Compared to less educated adults, college graduates generally see much stronger labor market outcomes, including greater labor force participation, more employment, and higher wages. This holds true across every demographic group—age, gender, ethnicity, and nativity. These differences are well-measured and well-documented.
But what about wealth? Wealth is one of the most important indicators of economic well-being, but it is difficult to measure and therefore information on wealth is much less widely available. Using recently released data from the US Census Bureau’s Survey of Income and Program Participation (SIPP), PPIC has developed new estimates of wealth for Californians. We focus on household net worth, the difference in value between all assets (including retirement accounts, savings accounts, investments, and real estate) and all liabilities (including mortgages, loans, and credit card debt).
The estimates show that Californians are wealthier than adults in the rest of the nation. In 2013, median household net worth among adults age 25 and over was $135,000 in California compared to $105,000 in the rest of the United States. While many have expressed growing concern about income inequality, the distribution of wealth is even more uneven—a fact that is especially apparent when we examine wealth by educational attainment. In California, median household net worth is almost four times higher for adults with at least a bachelor’s degree ($356,000) than for high school graduates ($95,000). (In the rest of the nation, the difference is slightly more than threefold.) One in four college graduates in California is a millionaire, compared to one in fourteen high school graduates.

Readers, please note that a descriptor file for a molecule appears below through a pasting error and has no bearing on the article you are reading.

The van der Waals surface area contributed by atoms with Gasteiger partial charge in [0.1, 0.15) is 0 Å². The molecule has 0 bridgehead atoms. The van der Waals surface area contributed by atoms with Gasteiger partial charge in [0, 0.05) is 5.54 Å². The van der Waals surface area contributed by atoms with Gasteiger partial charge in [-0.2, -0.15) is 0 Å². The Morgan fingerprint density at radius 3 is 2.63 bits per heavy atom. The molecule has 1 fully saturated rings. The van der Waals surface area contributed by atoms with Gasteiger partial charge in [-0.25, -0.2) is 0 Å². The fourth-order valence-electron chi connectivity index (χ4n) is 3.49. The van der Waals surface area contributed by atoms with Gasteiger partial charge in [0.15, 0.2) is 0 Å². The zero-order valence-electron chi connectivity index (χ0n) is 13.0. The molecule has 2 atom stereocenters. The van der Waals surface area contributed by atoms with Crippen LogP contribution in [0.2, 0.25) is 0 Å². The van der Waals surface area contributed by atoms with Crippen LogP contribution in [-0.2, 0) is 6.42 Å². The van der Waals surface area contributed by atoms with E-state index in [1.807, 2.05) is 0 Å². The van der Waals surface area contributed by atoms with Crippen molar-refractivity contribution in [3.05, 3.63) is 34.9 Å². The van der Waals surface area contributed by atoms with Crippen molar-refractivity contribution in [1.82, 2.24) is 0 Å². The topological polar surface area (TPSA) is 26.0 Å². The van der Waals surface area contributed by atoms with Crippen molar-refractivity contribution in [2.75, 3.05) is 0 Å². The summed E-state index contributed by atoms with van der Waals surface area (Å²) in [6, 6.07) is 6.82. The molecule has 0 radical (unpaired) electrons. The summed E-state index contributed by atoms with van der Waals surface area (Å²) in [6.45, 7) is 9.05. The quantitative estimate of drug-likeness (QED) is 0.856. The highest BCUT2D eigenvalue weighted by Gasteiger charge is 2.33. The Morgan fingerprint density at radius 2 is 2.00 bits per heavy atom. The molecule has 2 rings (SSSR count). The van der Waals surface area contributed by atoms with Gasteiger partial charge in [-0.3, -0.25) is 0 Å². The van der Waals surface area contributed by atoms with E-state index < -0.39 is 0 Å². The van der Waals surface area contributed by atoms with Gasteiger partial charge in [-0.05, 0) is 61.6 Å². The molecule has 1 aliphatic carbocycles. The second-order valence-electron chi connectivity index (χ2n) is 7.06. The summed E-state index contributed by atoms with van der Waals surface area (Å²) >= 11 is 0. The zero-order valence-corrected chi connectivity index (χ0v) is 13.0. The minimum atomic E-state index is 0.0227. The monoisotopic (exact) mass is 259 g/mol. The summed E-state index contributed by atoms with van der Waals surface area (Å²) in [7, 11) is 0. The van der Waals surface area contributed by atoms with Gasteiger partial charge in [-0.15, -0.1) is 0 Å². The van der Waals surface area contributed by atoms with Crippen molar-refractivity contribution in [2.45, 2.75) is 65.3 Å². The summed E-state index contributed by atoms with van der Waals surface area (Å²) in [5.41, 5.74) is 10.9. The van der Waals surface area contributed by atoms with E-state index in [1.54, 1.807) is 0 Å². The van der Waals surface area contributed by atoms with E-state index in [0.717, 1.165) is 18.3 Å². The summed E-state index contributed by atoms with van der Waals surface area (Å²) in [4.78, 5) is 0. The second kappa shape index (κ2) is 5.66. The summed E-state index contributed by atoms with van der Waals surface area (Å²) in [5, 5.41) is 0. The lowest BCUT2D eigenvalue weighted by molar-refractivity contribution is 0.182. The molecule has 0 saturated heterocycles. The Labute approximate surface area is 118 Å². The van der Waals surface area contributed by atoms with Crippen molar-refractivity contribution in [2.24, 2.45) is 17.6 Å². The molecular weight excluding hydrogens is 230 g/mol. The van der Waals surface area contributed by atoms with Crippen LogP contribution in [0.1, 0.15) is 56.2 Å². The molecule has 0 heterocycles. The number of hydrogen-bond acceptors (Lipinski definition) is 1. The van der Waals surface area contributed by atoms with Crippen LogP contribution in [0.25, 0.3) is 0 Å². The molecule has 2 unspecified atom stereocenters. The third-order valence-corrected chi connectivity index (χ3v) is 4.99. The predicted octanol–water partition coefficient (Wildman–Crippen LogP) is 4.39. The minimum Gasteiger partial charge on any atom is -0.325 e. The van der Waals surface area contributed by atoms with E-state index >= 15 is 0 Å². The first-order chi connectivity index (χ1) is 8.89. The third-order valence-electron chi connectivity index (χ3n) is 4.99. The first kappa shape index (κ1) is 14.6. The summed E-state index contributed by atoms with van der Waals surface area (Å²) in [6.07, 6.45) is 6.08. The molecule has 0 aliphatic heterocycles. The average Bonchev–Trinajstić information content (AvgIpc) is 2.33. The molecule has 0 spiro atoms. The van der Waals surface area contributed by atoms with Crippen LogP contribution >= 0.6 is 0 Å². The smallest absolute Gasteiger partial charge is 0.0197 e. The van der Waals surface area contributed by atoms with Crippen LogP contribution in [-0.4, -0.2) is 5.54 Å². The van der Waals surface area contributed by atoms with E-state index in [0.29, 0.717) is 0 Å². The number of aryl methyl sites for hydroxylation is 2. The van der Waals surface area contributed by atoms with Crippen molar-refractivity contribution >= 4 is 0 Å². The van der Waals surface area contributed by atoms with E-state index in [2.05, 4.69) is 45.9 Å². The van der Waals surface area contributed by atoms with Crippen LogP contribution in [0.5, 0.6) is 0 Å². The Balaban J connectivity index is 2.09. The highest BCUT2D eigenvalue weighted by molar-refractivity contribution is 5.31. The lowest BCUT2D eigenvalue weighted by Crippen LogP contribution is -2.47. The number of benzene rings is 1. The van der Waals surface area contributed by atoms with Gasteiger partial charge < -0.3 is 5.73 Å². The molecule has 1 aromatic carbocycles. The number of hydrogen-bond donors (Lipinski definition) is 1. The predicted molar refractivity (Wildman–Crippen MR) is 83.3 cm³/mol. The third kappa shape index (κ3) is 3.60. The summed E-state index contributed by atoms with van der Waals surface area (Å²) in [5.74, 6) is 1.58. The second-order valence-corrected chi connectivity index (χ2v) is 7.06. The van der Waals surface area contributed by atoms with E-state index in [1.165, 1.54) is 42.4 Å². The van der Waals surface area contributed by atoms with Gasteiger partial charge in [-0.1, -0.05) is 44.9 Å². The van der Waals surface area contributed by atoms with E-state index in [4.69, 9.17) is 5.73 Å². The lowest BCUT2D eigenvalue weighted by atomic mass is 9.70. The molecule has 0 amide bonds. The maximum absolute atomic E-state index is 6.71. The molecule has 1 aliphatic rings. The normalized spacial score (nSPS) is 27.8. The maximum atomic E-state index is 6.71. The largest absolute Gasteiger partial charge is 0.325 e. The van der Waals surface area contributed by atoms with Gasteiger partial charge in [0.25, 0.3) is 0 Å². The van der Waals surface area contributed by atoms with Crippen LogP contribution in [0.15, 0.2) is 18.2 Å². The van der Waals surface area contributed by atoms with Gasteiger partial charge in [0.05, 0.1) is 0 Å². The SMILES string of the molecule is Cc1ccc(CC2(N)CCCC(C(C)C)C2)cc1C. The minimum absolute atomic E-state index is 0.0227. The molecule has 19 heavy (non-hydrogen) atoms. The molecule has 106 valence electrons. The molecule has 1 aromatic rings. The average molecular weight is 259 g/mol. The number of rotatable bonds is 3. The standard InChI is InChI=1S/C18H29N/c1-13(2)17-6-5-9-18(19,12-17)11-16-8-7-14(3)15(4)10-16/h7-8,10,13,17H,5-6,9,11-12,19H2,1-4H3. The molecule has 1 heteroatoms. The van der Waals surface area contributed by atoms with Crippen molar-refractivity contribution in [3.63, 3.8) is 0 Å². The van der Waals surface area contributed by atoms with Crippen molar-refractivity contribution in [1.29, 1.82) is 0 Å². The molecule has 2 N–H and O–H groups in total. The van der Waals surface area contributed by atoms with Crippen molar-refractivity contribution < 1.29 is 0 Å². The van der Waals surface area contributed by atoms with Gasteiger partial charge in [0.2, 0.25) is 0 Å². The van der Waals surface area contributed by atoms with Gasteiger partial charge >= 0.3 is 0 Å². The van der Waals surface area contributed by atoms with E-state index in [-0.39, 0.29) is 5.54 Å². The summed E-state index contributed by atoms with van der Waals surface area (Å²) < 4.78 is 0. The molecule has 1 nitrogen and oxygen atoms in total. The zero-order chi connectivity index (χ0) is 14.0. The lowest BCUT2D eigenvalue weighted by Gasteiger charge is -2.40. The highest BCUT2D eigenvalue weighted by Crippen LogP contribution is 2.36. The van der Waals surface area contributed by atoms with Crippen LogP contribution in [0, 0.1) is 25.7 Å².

For most people, wealth accumulates over time. As college graduates consistently earn relatively high incomes year after year, their wealth grows. One in five young college graduates (age 25–34) in California has negative net worth—meaning they have more debt, including student loan debt, than assets. But over time, debt recedes and wealth increases. Among college graduates who recently retired (those age 65–74) in California, half are millionaires.
Higher education has long been key to economic progress for individuals and for the state. In future research, PPIC will explore the role of higher education in promoting social and economic mobility. Ensuring that higher education continues to put people on the path toward economic well-being is a central policy issue.
Read Higher Education in California: Addressing California’s Skills Gap
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